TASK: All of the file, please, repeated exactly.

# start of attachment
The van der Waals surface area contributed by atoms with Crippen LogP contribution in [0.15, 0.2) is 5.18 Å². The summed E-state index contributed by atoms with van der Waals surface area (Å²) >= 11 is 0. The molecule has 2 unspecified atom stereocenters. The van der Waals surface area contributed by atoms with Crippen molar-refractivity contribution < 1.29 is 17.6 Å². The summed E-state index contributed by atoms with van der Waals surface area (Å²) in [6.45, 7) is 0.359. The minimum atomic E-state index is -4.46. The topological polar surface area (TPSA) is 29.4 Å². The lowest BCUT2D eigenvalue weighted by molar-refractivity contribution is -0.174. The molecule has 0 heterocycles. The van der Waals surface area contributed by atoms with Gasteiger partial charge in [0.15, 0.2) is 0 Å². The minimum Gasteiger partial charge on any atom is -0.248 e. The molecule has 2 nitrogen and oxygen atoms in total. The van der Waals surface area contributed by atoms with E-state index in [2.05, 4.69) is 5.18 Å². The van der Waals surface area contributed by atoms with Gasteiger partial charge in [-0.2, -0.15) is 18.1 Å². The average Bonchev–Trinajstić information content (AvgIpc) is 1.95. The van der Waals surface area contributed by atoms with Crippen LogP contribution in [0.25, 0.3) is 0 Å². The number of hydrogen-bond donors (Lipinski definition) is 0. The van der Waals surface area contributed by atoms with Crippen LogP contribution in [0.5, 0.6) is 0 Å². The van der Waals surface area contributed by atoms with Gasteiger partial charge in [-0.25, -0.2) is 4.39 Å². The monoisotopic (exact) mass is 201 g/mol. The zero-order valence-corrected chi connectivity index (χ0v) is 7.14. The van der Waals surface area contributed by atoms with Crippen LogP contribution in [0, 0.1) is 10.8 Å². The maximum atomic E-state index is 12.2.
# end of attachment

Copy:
The van der Waals surface area contributed by atoms with Crippen LogP contribution in [0.15, 0.2) is 5.18 Å². The summed E-state index contributed by atoms with van der Waals surface area (Å²) >= 11 is 0. The molecule has 2 unspecified atom stereocenters. The van der Waals surface area contributed by atoms with Crippen molar-refractivity contribution < 1.29 is 17.6 Å². The summed E-state index contributed by atoms with van der Waals surface area (Å²) in [6.45, 7) is 0.359. The minimum atomic E-state index is -4.46. The topological polar surface area (TPSA) is 29.4 Å². The lowest BCUT2D eigenvalue weighted by molar-refractivity contribution is -0.174. The molecule has 0 heterocycles. The van der Waals surface area contributed by atoms with Gasteiger partial charge in [0.15, 0.2) is 0 Å². The minimum Gasteiger partial charge on any atom is -0.248 e. The molecule has 2 nitrogen and oxygen atoms in total. The van der Waals surface area contributed by atoms with E-state index in [2.05, 4.69) is 5.18 Å². The van der Waals surface area contributed by atoms with Gasteiger partial charge in [-0.2, -0.15) is 18.1 Å². The average Bonchev–Trinajstić information content (AvgIpc) is 1.95. The van der Waals surface area contributed by atoms with Crippen LogP contribution in [0.25, 0.3) is 0 Å². The number of hydrogen-bond donors (Lipinski definition) is 0. The van der Waals surface area contributed by atoms with Crippen LogP contribution in [0.5, 0.6) is 0 Å². The van der Waals surface area contributed by atoms with Gasteiger partial charge in [-0.25, -0.2) is 4.39 Å². The monoisotopic (exact) mass is 201 g/mol. The zero-order valence-corrected chi connectivity index (χ0v) is 7.14. The van der Waals surface area contributed by atoms with Crippen LogP contribution in [0, 0.1) is 10.8 Å². The maximum atomic E-state index is 12.2.